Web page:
Graphic by David Chen

God’s authentic message brings peace, joy, new and abundant life

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  • April 27, 2017

Fourth Sunday of Easter, May 7 (Year A) Acts 2:14a, 36b-41; Psalm 23; 1 Peter 2:20b-25; John 10:1-10

The Spirit gives us the courage and strength to speak and act despite our fear.

Peter was absolutely consumed with fear during the arrest and trial of Jesus, even denying Him to save his own skin. He was undoubtedly racked with shame and guilt. After empowerment by the Spirit, however, he boldly proclaimed Jesus as Lord and Messiah, and called those who had called for the death of Jesus to account.

The fact that God raised Jesus from the dead was divine confirmation of His status. Those who heard Peter were horrified — what could they possibly do about it now? Had they missed their chance? Humans often do things impulsively, swept up in fear, hysteria or collective insanity, only to have deep regrets later.

Conscious of his own weakness and failure, and believing that the final days were near, Peter was reassuring.

The offer of salvation was extended: repent, be baptized, receive the Spirit. Many eagerly embraced this compassionate offer and were baptized.

The impression the text gives is that the baptized would be the only ones saved, while all others were doomed. This was very much part of the apocalyptic theology of the first century. But we are faced with the fact that Jesus has not returned and the final judgment has not yet occurred.

We also have a deeper understanding of the ways in which God works in history and in individual lives. While still maintaining the importance of baptism, we can recognize that God’s ways are far greater than anything we can imagine.

God never gives up on anyone, and the offer of salvation is extended many times and in diverse ways. It is never too late; no one is left behind.

Standing up for what is right is not often the fast track to praise and honour. In fact, often the negative pushback can leave us wondering if we are doing something wrong. The author of 1 Peter reminds us not to feel resentful or like victims when we suffer for what is right. It goes with the territory. Jesus was treated this way, so why should we be any different? We are constantly shepherded and guarded by the one who died for us, even though we often forget.

In John’s Gospel, Jesus often spoke in riddles and the parable of the shepherd is no exception. Even His audience and disciples did not understand its meaning.

He was speaking of the mystery of belief and unbelief. Why did some respond to the words of Jesus with acceptance and faith while others turned away in disgust? A sense of predestination runs through John’s Gospel — some people were just marked out beforehand to be followers of Jesus. That has never been an entirely satisfactory answer, for it raises far more questions than it answers.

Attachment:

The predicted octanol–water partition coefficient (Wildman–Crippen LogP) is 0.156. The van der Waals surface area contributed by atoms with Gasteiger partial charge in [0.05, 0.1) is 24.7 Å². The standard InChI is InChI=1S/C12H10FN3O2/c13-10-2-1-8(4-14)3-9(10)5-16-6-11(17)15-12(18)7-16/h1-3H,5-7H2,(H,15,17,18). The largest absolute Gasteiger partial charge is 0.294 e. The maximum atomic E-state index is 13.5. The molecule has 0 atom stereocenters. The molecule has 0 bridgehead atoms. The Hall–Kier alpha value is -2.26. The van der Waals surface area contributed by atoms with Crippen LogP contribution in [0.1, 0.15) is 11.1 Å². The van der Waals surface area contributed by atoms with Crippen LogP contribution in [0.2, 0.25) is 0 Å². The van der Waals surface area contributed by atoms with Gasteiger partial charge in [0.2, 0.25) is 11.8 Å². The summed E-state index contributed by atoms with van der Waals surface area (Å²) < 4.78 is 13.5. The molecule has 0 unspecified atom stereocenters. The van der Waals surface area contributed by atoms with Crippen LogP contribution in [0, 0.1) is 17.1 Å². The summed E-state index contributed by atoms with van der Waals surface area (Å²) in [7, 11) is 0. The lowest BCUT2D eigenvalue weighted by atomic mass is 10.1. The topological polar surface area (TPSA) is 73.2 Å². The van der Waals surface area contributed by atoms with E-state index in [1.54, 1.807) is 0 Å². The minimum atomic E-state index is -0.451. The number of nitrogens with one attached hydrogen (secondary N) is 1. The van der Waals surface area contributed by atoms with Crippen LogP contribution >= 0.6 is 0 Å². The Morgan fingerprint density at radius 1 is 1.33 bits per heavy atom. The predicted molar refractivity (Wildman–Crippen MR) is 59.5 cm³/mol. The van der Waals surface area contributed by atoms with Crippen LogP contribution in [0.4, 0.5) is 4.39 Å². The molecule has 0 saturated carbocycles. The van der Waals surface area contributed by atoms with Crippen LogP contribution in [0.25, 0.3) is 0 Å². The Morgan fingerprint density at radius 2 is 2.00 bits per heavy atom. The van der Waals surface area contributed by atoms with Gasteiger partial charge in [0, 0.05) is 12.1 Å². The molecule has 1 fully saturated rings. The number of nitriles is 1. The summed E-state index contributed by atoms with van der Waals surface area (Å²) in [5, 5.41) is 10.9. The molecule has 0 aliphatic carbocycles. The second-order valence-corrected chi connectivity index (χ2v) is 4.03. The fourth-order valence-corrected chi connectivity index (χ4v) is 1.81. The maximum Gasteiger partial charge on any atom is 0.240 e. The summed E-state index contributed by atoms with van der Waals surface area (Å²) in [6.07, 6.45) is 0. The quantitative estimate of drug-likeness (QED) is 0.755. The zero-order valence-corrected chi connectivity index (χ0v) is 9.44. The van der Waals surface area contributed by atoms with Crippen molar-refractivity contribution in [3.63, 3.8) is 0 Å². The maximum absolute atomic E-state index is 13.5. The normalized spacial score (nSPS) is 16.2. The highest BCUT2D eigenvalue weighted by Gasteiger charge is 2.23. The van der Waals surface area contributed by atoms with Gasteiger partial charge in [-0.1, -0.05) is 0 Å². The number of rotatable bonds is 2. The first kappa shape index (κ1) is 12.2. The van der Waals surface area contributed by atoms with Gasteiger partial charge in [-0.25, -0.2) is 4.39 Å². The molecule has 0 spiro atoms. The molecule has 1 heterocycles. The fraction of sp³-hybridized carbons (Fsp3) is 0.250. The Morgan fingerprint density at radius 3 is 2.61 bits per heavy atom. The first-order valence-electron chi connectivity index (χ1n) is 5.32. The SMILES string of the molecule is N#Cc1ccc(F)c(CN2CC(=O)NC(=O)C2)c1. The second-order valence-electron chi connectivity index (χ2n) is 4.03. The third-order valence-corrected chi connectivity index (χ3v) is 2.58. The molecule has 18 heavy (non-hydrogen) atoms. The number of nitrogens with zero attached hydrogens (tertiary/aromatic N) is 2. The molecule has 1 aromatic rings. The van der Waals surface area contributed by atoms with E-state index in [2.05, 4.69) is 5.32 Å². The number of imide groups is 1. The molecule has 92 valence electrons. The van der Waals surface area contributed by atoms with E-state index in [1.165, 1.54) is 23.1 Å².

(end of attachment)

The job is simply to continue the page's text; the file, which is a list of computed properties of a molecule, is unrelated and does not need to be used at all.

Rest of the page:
The image of the sheep is far more helpful. He used the analogy of the way a flock of sheep recognizes the distinct voice of their shepherd and follow only him. Those who belong to Jesus will recognize Him and the authenticity of His words, and He will lead them safely to God.

How do they recognize His words? This would be useful, given that our world is filled with chaotic, shrill and conflicting voices. Like a piece of fine crystal that is struck, the words of Jesus resound with a deep and melodious tone. They are the words that stir the heart, enabling us to love and forgive. These words make us kinder, more tolerant of others, less prone to judge or condemn, more giving of self and more hopeful.

The authentic words of Jesus bring us closer together, removing barriers, fear and prejudice. Jesus mentioned the thieves and bandits, whose voices and actions are destructive. These are harsh and loveless voices, preaching condemnation, rigidity, division and spiritual arrogance. They are not there for the sheep, letting them down in painful and devastating ways.

There are many of these voices in the world and, unfortunately, many people are swept up in a tsunami of emotion, resentment and fear.

The Gospel passage is a challenge to hone and fine tune our inner spiritual senses and ability to listen to words with the heart. The authentic message from God brings peace and joy to the heart, and, above all, new and abundant life.

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